The Howard Hughes Medical Institute (HHMI) is similar in many ways to the Wellcome Trust (WT), although it has kept a lower profile in the OA debates. The WT is the largest private funder of medical research in the UK, and the HHMI is, or was, the largest private funder of medical research in the US. (I haven't seen recent figures but HHMI might have been overtaken by the Gates Foundation.) HHMI agreed long ago to pay publication fees at fee-based OA journals, and may have been the first funder anywhere to do so. With PLoS, it convened the 2003 meeting that produced the Bethesda Statement on Open Access Publishing. Now it's about to adopt an OA archiving mandate for HHMI-funded research.
The WT OA mandate requires deposit in PubMed Central (or its UK equivalent, UK PMC) and the forthcoming HHMI mandate will do the same. However, Elsevier allows OA archiving only through the author's personal web site or institutional repository. That's why HHMI and Elsevier first sat down to talk.
If neither side revised its policies, then HHMI-funded authors would have to shun Elsevier journals and Elsevier journals would have to shun HHMI-funded authors. Both organizations would gain from a compromise. But unfortunately that fact alone didn't determine which side had to budge. In this case, it was HHMI and it caved. It's a shame because it had considerably more bargaining power than Elsevier…
HHMI will pay Elsevier $1,000 for each article published in a Cell Press journal and $1,500 for each article in any other Elsevier journal.
Suber discusses possible consequences if HHMI had not caved in. He also notes that Wellcome Trust signed a similar deal—but Wellcome Trust pays more ($3,000 and $5,000) and gets more—immediate OA to the published version instead of embargoed OA to an unedited version. For that matter, Cell Press seems to be expanding its embargo period as part of the deal. Here’s how Suber sees the HHMI-Elsevier deal: “I have to conclude that HHMI was ripped off. Or if that’s too negative, Elsevier got a fantastic deal.”
Part of Suber’s conclusion:
I'm not saying that the distinction between green and gold OA is immutable. Of course the two types can be blended. One blend—the best for researchers—would charge no fee to the depositor and provide immediate access to the published edition. Another blend—the worst for researchers—would charge a fee, impose an embargo, and limit access to the final version of the author's peer-reviewed manuscript.
The problem with the HHMI-Elsevier deal is not that it blurs the distinction between green and gold but that it needlessly adopts the worst blend for researchers. The problem with the ACS deal is that it artificially clamps green and gold together and forces anyone wanting green to pay for gold to get it.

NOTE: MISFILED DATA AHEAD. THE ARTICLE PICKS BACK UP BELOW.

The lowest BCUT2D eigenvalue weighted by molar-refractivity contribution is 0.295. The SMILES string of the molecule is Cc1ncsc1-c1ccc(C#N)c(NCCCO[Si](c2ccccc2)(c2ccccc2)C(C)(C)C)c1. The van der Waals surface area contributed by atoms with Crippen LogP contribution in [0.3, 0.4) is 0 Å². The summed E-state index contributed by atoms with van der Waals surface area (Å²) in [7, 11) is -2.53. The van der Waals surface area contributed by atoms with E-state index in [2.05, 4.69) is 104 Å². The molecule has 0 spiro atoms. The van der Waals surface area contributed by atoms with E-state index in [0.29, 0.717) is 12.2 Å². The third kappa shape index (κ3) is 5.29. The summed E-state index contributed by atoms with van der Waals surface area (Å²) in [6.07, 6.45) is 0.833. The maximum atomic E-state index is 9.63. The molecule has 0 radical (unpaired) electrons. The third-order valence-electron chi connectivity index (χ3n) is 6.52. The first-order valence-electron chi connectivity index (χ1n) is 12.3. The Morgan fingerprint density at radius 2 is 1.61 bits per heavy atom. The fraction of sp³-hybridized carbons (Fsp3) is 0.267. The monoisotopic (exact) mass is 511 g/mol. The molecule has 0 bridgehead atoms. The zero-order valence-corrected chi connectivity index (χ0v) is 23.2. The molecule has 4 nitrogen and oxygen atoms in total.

This issue includes a guest editorial and article related to costs, both of which can be read free from the website (in PDF form; look for “Learned Publishing” and go from there). The guest editorial, by Rick Anderson, is entitled “Open access—clear benefits, hidden costs.” It’s a tricky editorial, coming from a librarian but effectively undermining what one might assume to be library interests. It’s also a very strange editorial, as Peter Suber notes: How often is a guest editorial accompanied by a press release and a call for “supporting signatures”? Indeed, the editorial ends with a box stating the following:
ALPSP strongly supports the sentiments in the above Editorial; in particular we agree that, while open access to the scientific research literature may offer benefits to society, the true costs of a change of business model must be investigated.
We would like to encourage other organizations and individuals to show their support for this statement by adding their names to the list of signatories… The Washington DC Principles for Free Access to Science Coalition…is one of the first signatories.
The DC Principles Coalition is, I’m afraid, notorious for its misleading statements and adamant opposition to anything that might actually improve access to science (see C&I 5:1 and several more recent essays); ALPSP is also hardly known as an objective observer in this area.
Some of what Anderson has to say:
There is no question that OA offers potentially significant benefits to society. All other things being equal, free public access to scientific information is clearly a good thing. But all other things are never equal, and to know whether and to what degree any particular OA solution is really a good thing requires a calculation not simply of its benefits, but of its net benefits once costs are taken into account…
In the case of an OA journal, costs are most commonly borne by authors....
In fact, mandates that result in widespread and effective OA will inevitably drive at least some publishers out of business, whether or not such an effect is intended by those who promote OA.
…A solution that provides universal access without supporting publishers may be perfectly acceptable. [This stance assumes] that publishers add no value to the scholarly information chain, and can therefore be harmed with impunity and without concern for negative consequences to the scholarly community in general…